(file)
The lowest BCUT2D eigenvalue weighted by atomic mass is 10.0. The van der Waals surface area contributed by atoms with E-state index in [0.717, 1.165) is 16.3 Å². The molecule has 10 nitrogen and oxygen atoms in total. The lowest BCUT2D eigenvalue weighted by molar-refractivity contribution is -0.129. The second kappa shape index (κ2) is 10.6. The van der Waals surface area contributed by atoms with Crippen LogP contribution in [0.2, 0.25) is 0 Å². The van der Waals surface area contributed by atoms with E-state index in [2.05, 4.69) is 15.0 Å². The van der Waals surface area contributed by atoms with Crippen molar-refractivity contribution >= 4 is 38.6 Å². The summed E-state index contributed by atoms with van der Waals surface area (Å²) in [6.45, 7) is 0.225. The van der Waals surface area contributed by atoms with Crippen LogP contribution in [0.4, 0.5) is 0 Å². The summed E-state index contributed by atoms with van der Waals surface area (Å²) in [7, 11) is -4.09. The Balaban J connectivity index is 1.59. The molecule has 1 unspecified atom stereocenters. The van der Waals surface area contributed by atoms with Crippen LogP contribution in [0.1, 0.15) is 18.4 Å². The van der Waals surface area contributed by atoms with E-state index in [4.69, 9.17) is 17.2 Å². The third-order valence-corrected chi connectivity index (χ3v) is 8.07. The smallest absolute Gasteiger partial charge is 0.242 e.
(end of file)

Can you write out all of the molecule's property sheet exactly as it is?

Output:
The lowest BCUT2D eigenvalue weighted by atomic mass is 10.0. The van der Waals surface area contributed by atoms with E-state index in [0.717, 1.165) is 16.3 Å². The molecule has 10 nitrogen and oxygen atoms in total. The lowest BCUT2D eigenvalue weighted by molar-refractivity contribution is -0.129. The second kappa shape index (κ2) is 10.6. The van der Waals surface area contributed by atoms with Crippen LogP contribution in [0.2, 0.25) is 0 Å². The van der Waals surface area contributed by atoms with E-state index in [2.05, 4.69) is 15.0 Å². The van der Waals surface area contributed by atoms with Crippen molar-refractivity contribution >= 4 is 38.6 Å². The summed E-state index contributed by atoms with van der Waals surface area (Å²) in [6.45, 7) is 0.225. The van der Waals surface area contributed by atoms with Crippen LogP contribution in [0.4, 0.5) is 0 Å². The summed E-state index contributed by atoms with van der Waals surface area (Å²) in [7, 11) is -4.09. The Balaban J connectivity index is 1.59. The molecule has 1 unspecified atom stereocenters. The van der Waals surface area contributed by atoms with Crippen LogP contribution in [0.1, 0.15) is 18.4 Å². The van der Waals surface area contributed by atoms with E-state index in [4.69, 9.17) is 17.2 Å². The third-order valence-corrected chi connectivity index (χ3v) is 8.07. The smallest absolute Gasteiger partial charge is 0.242 e.